Pharmacokinetic

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pharmacokinetic parameters pharmacology half life Vd

Text of Pharmacokinetic

  • www.themegallery.comCompany LogoBioavailabilityDoseDestroyed in gutNotabsorbed Destroyed by gut wallDestroyedby livertosystemiccirculation

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  • www.themegallery.comCompany LogoThe true dose is not the drug swallowed;BUT is the drug available to exert its effect. Dissolution Absorption Survive metabolismMay have a drug with very low bioavailability Dosage form or drug may not dissolve readily Drug may not be readily pass across biological membranes (i.e. be absorbed) Drug may be extensively metabolized during absorption process (first-pass, gut wall, liver)Important component of overall variability Variable bioavailability may produce variable exposureWhy do we care about BIOAVAILABILITY?

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  • www.themegallery.comCompany LogoBoundFreeFreeBoundLOCUS OF ACTIONRECEPTORSTISSUE RESERVOIRSSYSTEMIC CIRCULATIONFree DrugBound DrugABSORPTIONEXCRETIONBIOTRANSFORMATION

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  • www.themegallery.comCompany LogoPlasma concentration vs. time profile of a single dose of a drug ingested orallyPlasma Concentration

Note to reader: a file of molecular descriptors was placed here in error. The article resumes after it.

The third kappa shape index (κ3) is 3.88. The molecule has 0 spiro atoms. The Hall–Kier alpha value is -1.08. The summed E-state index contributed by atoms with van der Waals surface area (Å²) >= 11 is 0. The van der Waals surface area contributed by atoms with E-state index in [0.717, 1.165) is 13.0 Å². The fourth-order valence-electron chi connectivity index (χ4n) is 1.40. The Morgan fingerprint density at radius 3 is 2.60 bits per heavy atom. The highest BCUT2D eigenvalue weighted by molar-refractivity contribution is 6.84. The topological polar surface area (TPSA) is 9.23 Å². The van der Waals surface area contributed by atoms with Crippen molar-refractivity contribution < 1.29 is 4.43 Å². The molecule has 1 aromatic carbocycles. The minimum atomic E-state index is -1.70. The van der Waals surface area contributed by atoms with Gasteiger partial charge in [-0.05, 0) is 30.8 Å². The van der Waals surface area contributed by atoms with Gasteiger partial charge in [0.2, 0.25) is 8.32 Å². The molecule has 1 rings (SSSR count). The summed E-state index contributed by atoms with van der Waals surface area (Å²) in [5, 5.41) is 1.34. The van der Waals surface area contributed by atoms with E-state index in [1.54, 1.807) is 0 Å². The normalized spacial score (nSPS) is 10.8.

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  • www.themegallery.comCompany Logo FACTORS INFLUENCING BIOAVAILABILITY: Three distinct factors are involved to influencing bioavailability. These are:1.Pharmaceutical factors:physicochemical properties of the drug. 1. Particle size 2. Crystalline structure3. Salt formFormulation and manufacturing variables.1.Disintegration and dissolution time2.Pharmaceutical ingredients 3.Special coatings4.Nature and type of dosage form

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  • www.themegallery.comCompany Logo2. Patient related factors:

    Physiologic factors. 1.Variations in pH of GI fluids 2.Gastric emptying rate 3. Intestinal motility 4. Presystemic and first-pass metabolism 5. Age, sex 6. Disease statesInteractions with other substances. 1. Food 2. Fluid volume 3. Other drugs3. Route of administration: 1.Parentral administration 2.Oral administration 3.Rectal administration 4.Topical administration